(From this vantage point, I realize that both of my biological grandmothers embody emotional brilliance.)
And now, my kids call my mom, “Jjaja,” (pronounced “JAW-jaw”).
As a result, the whole AidChild family calls her the same.
And she loves it. The word simply means “Grandmother” in Luganda, but like “Nanny” and “Gammy,” it seems somehow extra sweet when said on the lips of those who love her.
I vividly remember a moment, a few years ago, when a staff member whom the kids call “Uncle Tom,” told me about a time when he and Jjaja ran into one of our oldest kids–who is now living and working in Kampala. It was a proud exchange with hugs and updates. Finally and reluctantly–according to Uncle Tom–he and Jjaja had to leave my son to his work as they continued on their journey through the bustling streets of Uganda’s capital.
“And then Jjaja cried,” Tom added as he concluded his story, all while we were in similar traffic months later.
We sat in silence.
Well, in a silence. Horns, and shouting humans still surrounded us. The red dust from the city’s streets still entered the car and our lungs. The music from the churches and the calls from the mosques still sent their proclamations, even as the giant birds screeched all around us.
But in the cabin of our SUV, and in our hearts, there was silence as we contemplated the fact that a young man’s Jjaja…cried.
Her emotion revealed itself through a rawness of voice in response to an encounter, however brief, with a dear heart whom she had fully embraced–because he had fully embraced hers.
This is the beauty, power, tragedy and pain of the maternal spirit.
And it’s precious.
A Divine revelation in the language of the human.
When we choose to care.
Happy Mother’s Day, Jjaja. Thank you for caring, feeling, crying and being!
We celebrate the great news that a second baby has apparently been cured of HIV! But we do so with great caution. As most doctors and observers point out, this is only the second case, and a full lifetime has not yet come and gone, so we cannot be absolutely sure. Still, we are thrilled for this baby girl in Los Angeles, and for those who love her.
Everyday, approximately 900 babies are born with HIV, most of them here in sub-Saharan Africa. And so precious few of them have access to any treatment at all, let alone to the aggressive treatment provided for the baby in the Los Angeles case.
And our biggest worry is that people will misunderstand this news. Safe sex is still essential. Research and treatment are still required. HIV has NOT yet been cured.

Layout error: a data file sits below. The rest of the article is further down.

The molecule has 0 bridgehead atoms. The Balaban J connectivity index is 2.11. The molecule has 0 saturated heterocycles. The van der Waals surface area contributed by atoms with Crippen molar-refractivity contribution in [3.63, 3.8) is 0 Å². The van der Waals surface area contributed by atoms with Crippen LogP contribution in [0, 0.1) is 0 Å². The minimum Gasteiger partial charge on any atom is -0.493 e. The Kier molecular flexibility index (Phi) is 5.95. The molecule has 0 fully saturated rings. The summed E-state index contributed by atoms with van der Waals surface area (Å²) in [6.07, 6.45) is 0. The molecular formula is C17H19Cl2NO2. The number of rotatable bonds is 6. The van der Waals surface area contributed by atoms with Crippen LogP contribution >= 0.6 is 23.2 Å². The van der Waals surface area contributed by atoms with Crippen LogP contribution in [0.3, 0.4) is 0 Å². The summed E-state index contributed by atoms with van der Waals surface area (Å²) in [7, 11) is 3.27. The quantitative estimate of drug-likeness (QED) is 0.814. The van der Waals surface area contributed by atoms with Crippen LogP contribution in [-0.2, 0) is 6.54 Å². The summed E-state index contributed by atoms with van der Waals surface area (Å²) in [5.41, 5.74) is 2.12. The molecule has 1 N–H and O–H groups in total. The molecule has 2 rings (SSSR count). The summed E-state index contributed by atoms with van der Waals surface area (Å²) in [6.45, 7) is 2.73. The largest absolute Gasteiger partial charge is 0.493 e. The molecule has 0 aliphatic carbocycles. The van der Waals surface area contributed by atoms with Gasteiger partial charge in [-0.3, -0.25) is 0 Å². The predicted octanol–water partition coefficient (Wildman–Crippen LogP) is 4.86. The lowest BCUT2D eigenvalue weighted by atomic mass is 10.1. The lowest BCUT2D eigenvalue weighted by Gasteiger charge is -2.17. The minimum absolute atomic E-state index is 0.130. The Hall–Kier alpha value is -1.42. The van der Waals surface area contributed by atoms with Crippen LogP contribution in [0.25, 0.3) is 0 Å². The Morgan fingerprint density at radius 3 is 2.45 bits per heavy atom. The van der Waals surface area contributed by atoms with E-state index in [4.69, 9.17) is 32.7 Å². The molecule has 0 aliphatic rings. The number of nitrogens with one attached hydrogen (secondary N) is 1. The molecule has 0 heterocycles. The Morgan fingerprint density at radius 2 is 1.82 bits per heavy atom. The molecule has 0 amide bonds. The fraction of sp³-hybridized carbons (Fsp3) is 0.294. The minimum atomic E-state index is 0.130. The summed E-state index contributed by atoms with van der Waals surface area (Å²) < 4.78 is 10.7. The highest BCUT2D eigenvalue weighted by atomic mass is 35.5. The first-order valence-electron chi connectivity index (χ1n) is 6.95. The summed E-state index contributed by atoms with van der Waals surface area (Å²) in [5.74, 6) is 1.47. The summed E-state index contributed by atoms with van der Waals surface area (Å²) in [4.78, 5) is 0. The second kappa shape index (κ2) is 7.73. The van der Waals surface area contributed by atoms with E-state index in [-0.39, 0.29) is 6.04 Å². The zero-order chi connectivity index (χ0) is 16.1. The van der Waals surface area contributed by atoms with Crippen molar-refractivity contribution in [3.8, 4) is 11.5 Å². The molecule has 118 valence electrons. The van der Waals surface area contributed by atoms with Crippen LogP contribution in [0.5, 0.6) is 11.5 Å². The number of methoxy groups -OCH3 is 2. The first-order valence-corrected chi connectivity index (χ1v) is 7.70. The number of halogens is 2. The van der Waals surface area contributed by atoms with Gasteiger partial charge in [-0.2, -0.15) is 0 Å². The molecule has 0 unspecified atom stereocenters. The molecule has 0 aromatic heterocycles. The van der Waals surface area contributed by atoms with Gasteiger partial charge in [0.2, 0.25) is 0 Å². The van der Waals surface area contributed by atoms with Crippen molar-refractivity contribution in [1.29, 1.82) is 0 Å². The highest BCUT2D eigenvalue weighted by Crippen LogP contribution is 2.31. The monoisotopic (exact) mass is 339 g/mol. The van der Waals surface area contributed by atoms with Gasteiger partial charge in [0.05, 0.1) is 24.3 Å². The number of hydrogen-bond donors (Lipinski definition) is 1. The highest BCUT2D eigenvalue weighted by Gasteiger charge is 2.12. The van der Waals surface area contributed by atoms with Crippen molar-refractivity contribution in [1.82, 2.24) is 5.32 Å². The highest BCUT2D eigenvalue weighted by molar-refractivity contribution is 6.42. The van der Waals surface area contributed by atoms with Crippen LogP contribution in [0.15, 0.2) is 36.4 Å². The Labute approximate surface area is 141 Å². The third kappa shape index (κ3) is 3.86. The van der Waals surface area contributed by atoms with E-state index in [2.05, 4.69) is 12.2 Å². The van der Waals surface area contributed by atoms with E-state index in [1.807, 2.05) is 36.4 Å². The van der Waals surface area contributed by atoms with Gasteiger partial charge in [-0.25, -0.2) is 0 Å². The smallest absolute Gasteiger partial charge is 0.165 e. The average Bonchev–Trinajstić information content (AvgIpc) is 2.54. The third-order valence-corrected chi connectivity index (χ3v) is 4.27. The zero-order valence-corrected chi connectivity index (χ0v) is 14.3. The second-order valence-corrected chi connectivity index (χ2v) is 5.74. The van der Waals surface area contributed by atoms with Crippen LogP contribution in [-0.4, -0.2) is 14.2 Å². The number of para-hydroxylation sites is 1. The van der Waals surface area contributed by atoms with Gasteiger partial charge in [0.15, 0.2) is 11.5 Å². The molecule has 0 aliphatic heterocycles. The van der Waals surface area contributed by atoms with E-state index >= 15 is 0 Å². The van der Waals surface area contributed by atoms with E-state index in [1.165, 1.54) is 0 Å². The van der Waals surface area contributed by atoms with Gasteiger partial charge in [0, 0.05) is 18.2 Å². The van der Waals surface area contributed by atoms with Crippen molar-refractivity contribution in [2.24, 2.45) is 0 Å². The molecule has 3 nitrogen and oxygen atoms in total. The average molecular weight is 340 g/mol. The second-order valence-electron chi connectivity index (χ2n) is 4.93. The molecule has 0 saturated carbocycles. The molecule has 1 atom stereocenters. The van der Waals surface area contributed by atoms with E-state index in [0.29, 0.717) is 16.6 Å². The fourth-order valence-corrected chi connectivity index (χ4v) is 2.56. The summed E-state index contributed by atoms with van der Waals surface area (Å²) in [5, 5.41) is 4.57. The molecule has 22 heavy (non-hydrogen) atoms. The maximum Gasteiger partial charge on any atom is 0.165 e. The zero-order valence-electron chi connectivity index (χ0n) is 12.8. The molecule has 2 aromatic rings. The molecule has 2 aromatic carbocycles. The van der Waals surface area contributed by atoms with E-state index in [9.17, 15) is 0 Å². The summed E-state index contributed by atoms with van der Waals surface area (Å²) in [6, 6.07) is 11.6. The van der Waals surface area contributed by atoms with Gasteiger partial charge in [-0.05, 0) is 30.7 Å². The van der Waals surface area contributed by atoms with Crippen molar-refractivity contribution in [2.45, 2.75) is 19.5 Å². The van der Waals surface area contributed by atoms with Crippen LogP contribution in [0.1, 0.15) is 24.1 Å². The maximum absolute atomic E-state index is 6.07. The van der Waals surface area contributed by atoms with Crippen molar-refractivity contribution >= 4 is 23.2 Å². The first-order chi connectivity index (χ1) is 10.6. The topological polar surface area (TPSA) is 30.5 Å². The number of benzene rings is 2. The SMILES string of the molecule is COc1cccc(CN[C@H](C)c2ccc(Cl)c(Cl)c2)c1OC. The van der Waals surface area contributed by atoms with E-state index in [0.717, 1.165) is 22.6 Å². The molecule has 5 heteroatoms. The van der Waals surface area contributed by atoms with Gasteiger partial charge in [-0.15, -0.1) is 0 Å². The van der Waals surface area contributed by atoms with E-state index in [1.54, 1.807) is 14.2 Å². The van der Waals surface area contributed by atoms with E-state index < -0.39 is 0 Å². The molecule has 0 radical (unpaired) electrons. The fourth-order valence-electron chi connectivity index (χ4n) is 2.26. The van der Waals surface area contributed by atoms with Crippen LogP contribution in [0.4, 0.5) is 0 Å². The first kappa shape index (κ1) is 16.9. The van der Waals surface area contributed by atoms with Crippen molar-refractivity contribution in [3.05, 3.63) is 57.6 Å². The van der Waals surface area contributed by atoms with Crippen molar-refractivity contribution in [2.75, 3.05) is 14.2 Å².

Support for AidChild and for organizations like ours remains crucial. In the time that it has taken you to read this post, at least two more children have been born with HIV. And there are nearly 40 million others currently fighting this virus everyday. Many without treatment. Others, like our kids, taking medication twice a day.
Celebrate with us the miracle of this second baby, and fight with us for the millions of others.
[From the early pages of Dr. Nathaniel’s African journal.]
Today, I shall be sad.
Somehow, strangely, the phrase brings me hope.
Perhaps it is the implied boundary. Though I think it is something else.
I think it is an embrace of this part of me — of us — which is quite real. True. Genuine. Heart-whole.
An understanding. At last. Again. That when our emotions are picked and fastened together in a bunch — like the perfect bouquet they can be — should be — then each bloom emanates its own aroma resulting in the special perfume which is us.
Today, I shall be sad.
I shall be sad because — while there is love — much comes from a commitment to unconditionality. Not to reality.
Today, I shall be sad because of the little boy who rarely smiles. “Pathetic,” they say. I say. Because, while ailments of body have been treated, the aches caused by an unknown evil remain. Perhaps forever.
I shall be sad because of the forlorn old woman who always carried an empty basket; her only desire to brim every other. But they’re all empty now. So she will be alone.
Today, I shall be sad because even when you do unto others as you would have them do unto you — they may not. Because selfishness hurts.
I shall be sad because these treads in my climb aren’t worth it. Ruinous even.
Today, I shall be sad because hope does not always deliver. Because good added to good may not produce more good. Because bad things DO happen.
I shall be sad because it doesn’t all even out in the end. Because bad people don’t always get theirs. And because good people often do.
Today, I shall be sad because. Because I am.
Tomorrow, the breeze will feed my spirit with life. And the candlelight will warm me again.
The goodnight kiss will electrify. And the conversation will make me laugh.
The song will be mine. And the cuddle will be splendid.
The kids will giggle. And I will delight.
The raindrops will refresh. And the smile will be enough.
I shall be sad.
In fourteen days, it will be three years since I lost my first baby, Milo. I miss him so. I still grieve. But our hope is great enough to light the dark places the make us whole.